On some nights, Captain would lie across our feet in the bed– not just Jon’s, as he had originally–and I would know that this was an unspoken endorsement. Jon and I would lie in bed winter mornings holding onto one another for warmth–and would then realize it was far too cold, and that Captain must have gone out on the deck again. “He’s smart enough to SHUT the door if he really wanted to,” Jon would grumble good-naturedly as he got back into bed.

I no longer feared being devoured in my sleep.

On Sundays, when dogs could go unleashed until a certain time in the morning, we would take Captain to Central Park, and he’d run and jump madly until he was panting from exhaustion. Then we’d walk him home. On the way, the doormen at The Four Seasons would feed him dog treats and pet him like he was the hotel mascot. I’d hold his leash and rub the back of his neck; he would turn back to me as though for approval. I was in.

While Jon never really did train Captain, Captain most definitely trained Jon. Captain broke Jon into a life where someone else’s demands were paramount to Jon’s own. Previously, Jon’s life had been a strictly adult one–with no children, he was used to doing what he wanted when he wanted. In contrast, life with Captain got him accustomed to a life of unreasonable, round-the-clock expectations–as well, of course, to a life of unconditional love.

Without Captain, Jon’s transition to becoming a stepfather to two young boys– as loving as Jon is–might not have taken place as smoothly. But by the time he met my boys, Captain had already taught Jon how love can be unreasonable but can make you a better person, and how responsibility can engender patience. Captain taught Jon that when you love someone or something, irritants–whether teething, vomit or something else previously unimaginable–are surmountable and, in the end, barely noticeable.

I will always believe that that snowy day when we all went sledding together–the boys laughing and shrieking with delight as “The Tiger Dog” raced down the hill, chasing and jumping over their toboggans–was the day that Jon started to see all of us as a workable, doable, lovable family.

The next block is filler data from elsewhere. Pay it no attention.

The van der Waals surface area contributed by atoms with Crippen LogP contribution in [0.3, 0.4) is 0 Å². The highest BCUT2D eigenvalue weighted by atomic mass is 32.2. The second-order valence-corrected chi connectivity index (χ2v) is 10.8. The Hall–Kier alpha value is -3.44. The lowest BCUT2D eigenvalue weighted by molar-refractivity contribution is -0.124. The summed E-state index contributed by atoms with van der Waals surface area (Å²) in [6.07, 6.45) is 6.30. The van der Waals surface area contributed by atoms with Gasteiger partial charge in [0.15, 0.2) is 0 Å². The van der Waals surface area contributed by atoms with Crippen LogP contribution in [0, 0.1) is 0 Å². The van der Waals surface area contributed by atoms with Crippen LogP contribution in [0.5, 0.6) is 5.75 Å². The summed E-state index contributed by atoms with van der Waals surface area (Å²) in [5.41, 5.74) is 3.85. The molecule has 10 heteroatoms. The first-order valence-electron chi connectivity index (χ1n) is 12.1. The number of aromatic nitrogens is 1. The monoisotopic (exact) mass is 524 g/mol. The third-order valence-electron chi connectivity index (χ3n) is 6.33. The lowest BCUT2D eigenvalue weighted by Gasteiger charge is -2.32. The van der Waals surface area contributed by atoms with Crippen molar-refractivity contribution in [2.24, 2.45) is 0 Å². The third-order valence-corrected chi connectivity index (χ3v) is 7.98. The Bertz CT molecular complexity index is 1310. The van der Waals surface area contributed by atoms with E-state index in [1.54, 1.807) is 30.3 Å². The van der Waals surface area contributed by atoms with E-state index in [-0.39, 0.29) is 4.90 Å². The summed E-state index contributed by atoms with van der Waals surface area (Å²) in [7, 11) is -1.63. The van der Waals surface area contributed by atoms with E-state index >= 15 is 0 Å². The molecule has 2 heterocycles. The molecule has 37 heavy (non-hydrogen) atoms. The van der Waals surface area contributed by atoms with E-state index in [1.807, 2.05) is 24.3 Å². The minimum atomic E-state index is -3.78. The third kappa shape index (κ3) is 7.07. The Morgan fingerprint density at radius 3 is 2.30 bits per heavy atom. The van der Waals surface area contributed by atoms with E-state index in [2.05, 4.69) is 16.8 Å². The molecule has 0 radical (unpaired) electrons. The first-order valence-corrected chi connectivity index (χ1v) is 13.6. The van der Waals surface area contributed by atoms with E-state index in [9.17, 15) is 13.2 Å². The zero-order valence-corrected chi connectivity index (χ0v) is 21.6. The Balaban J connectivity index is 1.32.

Jon and I got engaged in the summer of 2010, and I volunteered to take care of Captain while Jon went away on a business trip. The August weekend before Jon was set to leave, he and I took a trip to visit friends, leaving Captain with a dogsitter. On Monday morning, I would meet up with the dogsitter and then take Captain to my place for the week.

Jon and I returned to the city late that Sunday night. We came back to the apartment to a host of missed calls from the dogsitter, and an almost incomprehensible voicemail. I felt, in my gut, that something had happened. When Jon called the dogsitter back, I watched his face crumple as he listened.

The dogsitter had taken Captain, with Jon’s permission, to his neighborhood in Washington Heights. During a nighttime walk, Captain had pulled too hard on his leash–a sensation with which I was intimately familiar. Captain ripped the leash from the dogsitter’s hands, ran into the street, and was hit by a car. He died instantly. The car didn’t bother to stop.

We will never know if that was the true story of what happened or not. What I do know is that that was the first time I ever saw Jon cry, and they were tears of unadulterated sadness and love.

The next day, I sent Jon to the airport and waited till the boys came home from day camp. Then, I sat the boys down at the kitchen table and told them that Captain–the Tiger Dog, the dog they had so looked forward to becoming theirs–had been hit by a car and was dead. My younger son screamed with shock. My older one started to sob.

“Can we call Jon?” they asked. Overwhelmed by their sincere expression of grief, I said yes. I didn’t stop to think that maybe I should prep them on what to say and what not to say to Jon, on what would make Jon feel better and what would only pour salt in his wounds.

“Jon?” my older son said, a small quaver in his voice. “I’m so sorry about the Tiger Dog.”

“Me too, sweetie,” I heard Jon say. “Me too.”

“But you know something?” my son said.

Oy, I thought.

“What’s that?” Jon asked.

“You’ll always have us,” my son said.